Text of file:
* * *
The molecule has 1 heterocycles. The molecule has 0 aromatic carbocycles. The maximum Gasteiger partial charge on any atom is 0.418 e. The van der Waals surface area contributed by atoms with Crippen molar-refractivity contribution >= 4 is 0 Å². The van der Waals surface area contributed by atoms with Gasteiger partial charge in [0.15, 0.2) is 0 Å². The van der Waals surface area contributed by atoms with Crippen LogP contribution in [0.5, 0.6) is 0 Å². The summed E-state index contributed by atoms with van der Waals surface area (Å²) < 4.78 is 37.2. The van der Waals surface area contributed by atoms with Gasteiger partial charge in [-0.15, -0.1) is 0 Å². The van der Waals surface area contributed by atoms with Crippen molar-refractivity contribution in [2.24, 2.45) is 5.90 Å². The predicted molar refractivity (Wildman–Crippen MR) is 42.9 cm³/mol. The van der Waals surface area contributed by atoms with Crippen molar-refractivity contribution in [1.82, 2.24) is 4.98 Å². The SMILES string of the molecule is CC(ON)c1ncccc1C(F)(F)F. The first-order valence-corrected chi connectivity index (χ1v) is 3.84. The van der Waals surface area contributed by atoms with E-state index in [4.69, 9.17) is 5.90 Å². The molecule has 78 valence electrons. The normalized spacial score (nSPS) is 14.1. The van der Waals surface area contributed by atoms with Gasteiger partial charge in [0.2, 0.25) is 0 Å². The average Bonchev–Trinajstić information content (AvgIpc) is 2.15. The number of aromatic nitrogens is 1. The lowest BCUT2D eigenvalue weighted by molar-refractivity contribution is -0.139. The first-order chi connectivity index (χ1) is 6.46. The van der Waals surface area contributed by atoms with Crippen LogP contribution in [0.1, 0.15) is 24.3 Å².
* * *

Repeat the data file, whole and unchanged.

The molecule has 1 heterocycles. The molecule has 0 aromatic carbocycles. The maximum Gasteiger partial charge on any atom is 0.418 e. The van der Waals surface area contributed by atoms with Crippen molar-refractivity contribution >= 4 is 0 Å². The van der Waals surface area contributed by atoms with Gasteiger partial charge in [0.15, 0.2) is 0 Å². The van der Waals surface area contributed by atoms with Crippen LogP contribution in [0.5, 0.6) is 0 Å². The summed E-state index contributed by atoms with van der Waals surface area (Å²) < 4.78 is 37.2. The van der Waals surface area contributed by atoms with Gasteiger partial charge in [-0.15, -0.1) is 0 Å². The van der Waals surface area contributed by atoms with Crippen molar-refractivity contribution in [2.24, 2.45) is 5.90 Å². The predicted molar refractivity (Wildman–Crippen MR) is 42.9 cm³/mol. The van der Waals surface area contributed by atoms with Crippen molar-refractivity contribution in [1.82, 2.24) is 4.98 Å². The SMILES string of the molecule is CC(ON)c1ncccc1C(F)(F)F. The first-order valence-corrected chi connectivity index (χ1v) is 3.84. The van der Waals surface area contributed by atoms with E-state index in [4.69, 9.17) is 5.90 Å². The molecule has 78 valence electrons. The normalized spacial score (nSPS) is 14.1. The van der Waals surface area contributed by atoms with Gasteiger partial charge in [0.2, 0.25) is 0 Å². The average Bonchev–Trinajstić information content (AvgIpc) is 2.15. The number of aromatic nitrogens is 1. The lowest BCUT2D eigenvalue weighted by molar-refractivity contribution is -0.139. The first-order chi connectivity index (χ1) is 6.46. The van der Waals surface area contributed by atoms with Crippen LogP contribution in [0.1, 0.15) is 24.3 Å².